Verdi-Un Ballo in Maschera (Pavarotti/Metropolitan Opera/Levine) (1991) (NTSC)
Main Menu Audio
Gallery-Photo-Un Ballo In Maschera at the Met
|Year Of Production||1991|
|RSDL / Flipper||RSDL (61:02)||Cast & Crew|
|Start Up||Language Select Then Menu|
|Region Coding||1,2,3,4,5,6||Directed By||Brian Large|
Universal Pictures Home Video
|Pan & Scan/Full Frame||None||
Italian dts 5.1 (1536Kb/s)
Italian Dolby Digital 5.1 (448Kb/s)
Italian Linear PCM 48/16 2.0 (1536Kb/s)
|Widescreen Aspect Ratio||None|
|Video Format||480i (NTSC)|
|Original Aspect Ratio||1.33:1||Miscellaneous|
|Annoying Product Placement||No|
|Action In or After Credits||No|
Verdi's 23rd opera is the story of King Gustavus III of Sweden, who was assassinated in 1792 at the masked ball of the title. The story had previously been set by Auber in 1833, with a libretto by Eugene Scribe. Verdi commissioned Antonio Somma to translate and condense the original libretto into Italian.
While based on a true story, this version of the events is not historically accurate. The manner of the King's death as well as the identity of the assassin were changed, presumably for dramatic purposes.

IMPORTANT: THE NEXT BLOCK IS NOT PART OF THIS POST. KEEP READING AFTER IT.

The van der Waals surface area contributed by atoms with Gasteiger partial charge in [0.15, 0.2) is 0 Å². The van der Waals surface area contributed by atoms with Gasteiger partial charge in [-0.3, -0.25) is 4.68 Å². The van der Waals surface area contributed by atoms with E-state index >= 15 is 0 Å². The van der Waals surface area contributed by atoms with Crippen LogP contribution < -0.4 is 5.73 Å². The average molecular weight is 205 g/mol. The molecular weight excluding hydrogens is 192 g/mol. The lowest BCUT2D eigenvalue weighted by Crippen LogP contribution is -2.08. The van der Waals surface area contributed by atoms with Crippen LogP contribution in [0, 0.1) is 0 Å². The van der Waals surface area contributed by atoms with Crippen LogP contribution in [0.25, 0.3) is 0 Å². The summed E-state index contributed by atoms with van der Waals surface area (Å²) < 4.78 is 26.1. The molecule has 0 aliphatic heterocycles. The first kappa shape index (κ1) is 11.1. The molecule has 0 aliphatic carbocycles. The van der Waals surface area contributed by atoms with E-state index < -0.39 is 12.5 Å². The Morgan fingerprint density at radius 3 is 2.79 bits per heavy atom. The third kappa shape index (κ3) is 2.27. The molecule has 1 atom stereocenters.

Shortly before Verdi attempted have this opera staged in Naples in 1858 an assassination attempt was made upon the life of Napoleon III. The local authorities supported the Bourbons and refused to allow any opera dealing with regicide. The censor suggested that the action be moved to the "exotic" city of Boston, with the lead character being changed to the Governor of Boston and named Riccardo rather than Gustavus. The opera was performed in this version for a century. For this 1991 Metropolitan Opera production, the original libretto was used.
Luciano Pavarotti is in excellent voice as Gustavus in this recording, his ringing, heroic tenor sounding fresh and unforced despite a shaky start. Aprile Millo as Amelie also sings very well. The closeness of the filming shows up the inadequate acting skills of the principals. Pavarotti's acting ranges from lowered left eyebrow to raised left eyebrow, while Millo just squints, her already small eyes disappearing completely under her long eyelashes. Leo Nucci is fine as Renato, but Florence Quivar is fairly dull as the fortune teller.